8-year-old caught in crossfire of I-580 shootout in grave condition: CHP

California Highway Patrol is investigating a freeway shooting on I-580 in Oakland Friday that injured an innocent 8-year-old boy, leaving him in grave condition. 

A CHP spokesperson said they received multiple reports of people in two cars shooting at each other around 6:20 p.m. on eastbound I-580 near Grand Avenue. Officers said the 8-year-old, who was riding in another uninvolved vehicle, was hit by the gunfire. 

The child was taken to Highland Hospital, then transferred to UCSF Benioff Children's Hospital Oakland, according to authorities. 

CHP said the two suspect vehicles they are looking for are a dark gray sedan and maroon SUV. 

"We do everything we can as the California Highway Patrol one as an agency in our allied agencies to make sure that our roadways are safe for the public," said Lt. Slade Durham. "Unfortunately events happen that are outside of our control, but our goal is to identify these suspects, bring it to a conclusion, and bring them to justice."


Freeway shooting in San Francisco leaves 1 person injured; road rage suspected

A woman was hit by a bullet Friday afternoon when an apparent road rage incident erupted into a freeway shooting on US-101 near the I-280 interchange in San Francisco, according to California Highway Patrol.

Video from the scene showed CHP officers walking the empty highway looking for evidence.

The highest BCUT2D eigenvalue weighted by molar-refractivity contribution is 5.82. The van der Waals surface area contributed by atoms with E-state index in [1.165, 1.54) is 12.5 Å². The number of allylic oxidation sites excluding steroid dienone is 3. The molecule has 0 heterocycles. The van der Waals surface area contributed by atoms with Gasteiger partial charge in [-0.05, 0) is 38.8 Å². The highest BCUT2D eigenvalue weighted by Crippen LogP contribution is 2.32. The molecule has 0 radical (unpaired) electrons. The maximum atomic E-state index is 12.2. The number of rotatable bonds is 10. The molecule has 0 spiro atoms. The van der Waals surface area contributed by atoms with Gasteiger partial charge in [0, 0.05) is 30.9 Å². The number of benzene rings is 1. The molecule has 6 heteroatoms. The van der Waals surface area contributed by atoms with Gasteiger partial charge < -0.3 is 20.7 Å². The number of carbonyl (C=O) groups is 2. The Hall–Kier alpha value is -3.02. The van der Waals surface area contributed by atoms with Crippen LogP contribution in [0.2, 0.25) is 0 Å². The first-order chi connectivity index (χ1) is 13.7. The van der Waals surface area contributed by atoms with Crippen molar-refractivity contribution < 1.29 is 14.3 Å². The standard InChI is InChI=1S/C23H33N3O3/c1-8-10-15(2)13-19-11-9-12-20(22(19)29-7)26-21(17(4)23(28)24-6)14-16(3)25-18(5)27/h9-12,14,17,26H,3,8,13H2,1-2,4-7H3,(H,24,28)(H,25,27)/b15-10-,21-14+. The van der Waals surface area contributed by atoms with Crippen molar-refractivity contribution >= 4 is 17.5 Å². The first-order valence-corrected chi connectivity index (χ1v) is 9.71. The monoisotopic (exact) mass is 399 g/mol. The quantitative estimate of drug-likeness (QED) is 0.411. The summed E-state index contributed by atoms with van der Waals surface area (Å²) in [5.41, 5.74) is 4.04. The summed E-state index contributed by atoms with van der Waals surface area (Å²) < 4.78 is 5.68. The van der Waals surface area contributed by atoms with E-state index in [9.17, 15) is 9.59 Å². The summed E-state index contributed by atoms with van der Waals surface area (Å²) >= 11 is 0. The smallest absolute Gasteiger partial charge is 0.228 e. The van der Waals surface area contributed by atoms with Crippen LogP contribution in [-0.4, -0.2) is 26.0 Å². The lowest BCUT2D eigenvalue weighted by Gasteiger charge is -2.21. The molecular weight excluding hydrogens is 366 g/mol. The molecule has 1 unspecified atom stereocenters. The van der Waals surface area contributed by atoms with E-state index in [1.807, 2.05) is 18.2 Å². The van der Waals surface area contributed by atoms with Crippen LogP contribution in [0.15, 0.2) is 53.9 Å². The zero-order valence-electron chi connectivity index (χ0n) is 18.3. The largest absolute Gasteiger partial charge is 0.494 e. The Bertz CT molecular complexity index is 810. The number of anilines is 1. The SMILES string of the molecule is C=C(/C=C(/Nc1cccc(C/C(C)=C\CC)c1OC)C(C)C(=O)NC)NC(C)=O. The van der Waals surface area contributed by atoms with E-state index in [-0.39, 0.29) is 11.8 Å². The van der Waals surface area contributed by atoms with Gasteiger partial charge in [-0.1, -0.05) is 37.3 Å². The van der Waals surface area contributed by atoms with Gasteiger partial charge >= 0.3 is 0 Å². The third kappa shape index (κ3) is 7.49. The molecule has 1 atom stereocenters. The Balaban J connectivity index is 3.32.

All lanes of eastbound I-580 at Harrison Street were shutdown for about six hours. The freeway reopened about 12:30 a.m. Saturday.

Authorities ask anyone with information regarding this incident to call the CHP Investigations Tipline at 707-917-4491.

Freeway shootings in the nine Bay Area counties have gone up since 2021, according to an analysis of California Highway Patrol data. 

Interactive map: A look at Bay Area freeway shootings

From guns to gangs and just overall road rage, there's a growing shooting problem on Bay Area freeways. But until there are more tools in place – and political will to reduce gun violence throughout the nine-county region – the message is out that long stretches of roads with massive blind spots are convenient places to escape accountability. 

Overall, the California Highway Patrol's arrest rate statewide ranges from about 10% to 20%. 

The lack of cameras and witnesses, the mobility of Bay Area rivals from city to city and the dynamic nature of a freeway crime scene all make it difficult to track down those firing weapons out of their speeding cars.